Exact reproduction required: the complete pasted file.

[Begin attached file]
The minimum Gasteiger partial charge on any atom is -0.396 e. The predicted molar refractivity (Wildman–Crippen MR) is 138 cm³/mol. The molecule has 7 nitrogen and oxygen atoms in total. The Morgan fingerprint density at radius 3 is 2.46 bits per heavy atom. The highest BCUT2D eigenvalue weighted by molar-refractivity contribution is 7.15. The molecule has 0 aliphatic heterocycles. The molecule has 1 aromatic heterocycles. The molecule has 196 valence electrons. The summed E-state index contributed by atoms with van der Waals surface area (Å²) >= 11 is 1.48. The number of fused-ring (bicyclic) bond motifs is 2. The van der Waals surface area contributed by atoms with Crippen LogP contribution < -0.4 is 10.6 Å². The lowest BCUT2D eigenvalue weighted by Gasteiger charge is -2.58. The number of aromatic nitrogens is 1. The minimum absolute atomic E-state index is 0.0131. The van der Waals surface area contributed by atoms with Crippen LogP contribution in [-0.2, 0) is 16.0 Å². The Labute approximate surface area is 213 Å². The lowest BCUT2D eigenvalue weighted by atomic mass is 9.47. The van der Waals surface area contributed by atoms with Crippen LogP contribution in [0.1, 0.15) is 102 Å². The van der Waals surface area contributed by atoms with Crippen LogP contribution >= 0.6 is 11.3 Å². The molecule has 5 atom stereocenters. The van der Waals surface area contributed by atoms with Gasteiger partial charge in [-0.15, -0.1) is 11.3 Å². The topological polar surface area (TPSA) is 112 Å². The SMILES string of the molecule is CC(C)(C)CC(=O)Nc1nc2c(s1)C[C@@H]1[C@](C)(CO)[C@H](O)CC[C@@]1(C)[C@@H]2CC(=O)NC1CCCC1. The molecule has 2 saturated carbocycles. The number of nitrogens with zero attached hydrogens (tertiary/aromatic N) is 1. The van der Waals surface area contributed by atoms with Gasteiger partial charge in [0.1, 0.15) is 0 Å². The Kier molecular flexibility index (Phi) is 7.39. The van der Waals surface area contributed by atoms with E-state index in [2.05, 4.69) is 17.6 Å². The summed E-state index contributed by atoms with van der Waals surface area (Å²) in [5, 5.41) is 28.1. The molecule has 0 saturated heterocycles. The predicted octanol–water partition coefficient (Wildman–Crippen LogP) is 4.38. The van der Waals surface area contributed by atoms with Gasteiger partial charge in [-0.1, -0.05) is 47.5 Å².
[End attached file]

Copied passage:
The minimum Gasteiger partial charge on any atom is -0.396 e. The predicted molar refractivity (Wildman–Crippen MR) is 138 cm³/mol. The molecule has 7 nitrogen and oxygen atoms in total. The Morgan fingerprint density at radius 3 is 2.46 bits per heavy atom. The highest BCUT2D eigenvalue weighted by molar-refractivity contribution is 7.15. The molecule has 0 aliphatic heterocycles. The molecule has 1 aromatic heterocycles. The molecule has 196 valence electrons. The summed E-state index contributed by atoms with van der Waals surface area (Å²) >= 11 is 1.48. The number of fused-ring (bicyclic) bond motifs is 2. The van der Waals surface area contributed by atoms with Crippen LogP contribution < -0.4 is 10.6 Å². The lowest BCUT2D eigenvalue weighted by Gasteiger charge is -2.58. The number of aromatic nitrogens is 1. The minimum absolute atomic E-state index is 0.0131. The van der Waals surface area contributed by atoms with Crippen LogP contribution in [-0.2, 0) is 16.0 Å². The Labute approximate surface area is 213 Å². The lowest BCUT2D eigenvalue weighted by atomic mass is 9.47. The van der Waals surface area contributed by atoms with Crippen LogP contribution in [0.1, 0.15) is 102 Å². The van der Waals surface area contributed by atoms with Crippen LogP contribution >= 0.6 is 11.3 Å². The molecule has 5 atom stereocenters. The van der Waals surface area contributed by atoms with Gasteiger partial charge in [-0.15, -0.1) is 11.3 Å². The topological polar surface area (TPSA) is 112 Å². The SMILES string of the molecule is CC(C)(C)CC(=O)Nc1nc2c(s1)C[C@@H]1[C@](C)(CO)[C@H](O)CC[C@@]1(C)[C@@H]2CC(=O)NC1CCCC1. The molecule has 2 saturated carbocycles. The number of nitrogens with zero attached hydrogens (tertiary/aromatic N) is 1. The van der Waals surface area contributed by atoms with Gasteiger partial charge in [0.1, 0.15) is 0 Å². The Kier molecular flexibility index (Phi) is 7.39. The van der Waals surface area contributed by atoms with E-state index in [2.05, 4.69) is 17.6 Å². The summed E-state index contributed by atoms with van der Waals surface area (Å²) in [5, 5.41) is 28.1. The molecule has 0 saturated heterocycles. The predicted octanol–water partition coefficient (Wildman–Crippen LogP) is 4.38. The van der Waals surface area contributed by atoms with Gasteiger partial charge in [-0.1, -0.05) is 47.5 Å².